All types of businesses should start paying attention to the edge, but some are further along with edge computing adoption than others.
Cloud-native companies are leading the charge, as are large enterprises in manufacturing and other verticals. Kyle York, vice president of product strategy for Oracle Cloud Infrastructure, discussed edge computing adoption trends for these and other types of companies during an appearance on This Week in Enterprise Tech.
In manufacturing, for example, more data is getting pushed out to the edge in the form of intelligent machines, vehicles and other internet of things (IoT) devices. Companies and consumers alike need visibility into that data, York said.
“It’s about the understanding of the end user into the application workload performance, and then making sure that the network edge continues to grow and harden so that you can push more and more of that data closer to the customers,” he said.
People commonly associate edge computing with IoT, but there’s much more to it than that. All of the technologies that manage and secure access to internet-facing assets count as edge services. Particularly important are those technologies that control external access to cloud infrastructure and applications.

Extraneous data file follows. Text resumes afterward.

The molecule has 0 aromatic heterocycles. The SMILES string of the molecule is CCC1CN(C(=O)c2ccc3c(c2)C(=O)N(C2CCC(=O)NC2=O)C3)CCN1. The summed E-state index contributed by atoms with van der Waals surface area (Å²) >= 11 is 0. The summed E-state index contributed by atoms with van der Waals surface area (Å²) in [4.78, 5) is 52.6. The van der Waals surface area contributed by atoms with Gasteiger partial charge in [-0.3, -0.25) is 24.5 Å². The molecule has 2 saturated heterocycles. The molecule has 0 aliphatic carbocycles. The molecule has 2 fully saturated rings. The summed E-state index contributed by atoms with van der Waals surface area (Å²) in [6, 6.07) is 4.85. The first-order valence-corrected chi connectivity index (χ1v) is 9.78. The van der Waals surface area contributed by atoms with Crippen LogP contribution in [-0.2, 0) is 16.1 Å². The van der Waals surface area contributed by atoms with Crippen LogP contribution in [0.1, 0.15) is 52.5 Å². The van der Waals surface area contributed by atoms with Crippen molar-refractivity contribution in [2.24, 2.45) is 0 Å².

For that reason, edge computing adoption is also on the rise among cloud-native companies – both those born in the cloud and traditional businesses that are starting to build cloud-native applications. Many of these organizations rely on distributed content delivery mechanisms – not necessarily traditional content delivery networks, York said.
But that can get complex, because modern web applications and sites load so many objects. Nearly 75% of web apps and sites load 50 objects or more, and 11% load more than 200, according to a Forrester report on edge services. Companies with these types of web apps and sites are looking at edge services as a way to provide visibility into the performance of every single file the customer sees or touches as they traverse their web site or application, York said.
Most organizations take a hybrid cloud approach, migrating certain workloads to the cloud while keeping others in their data centers. Companies that rely on large, on-premises implementations of database, ERP and HCM software are just starting down the path to edge computing adoption.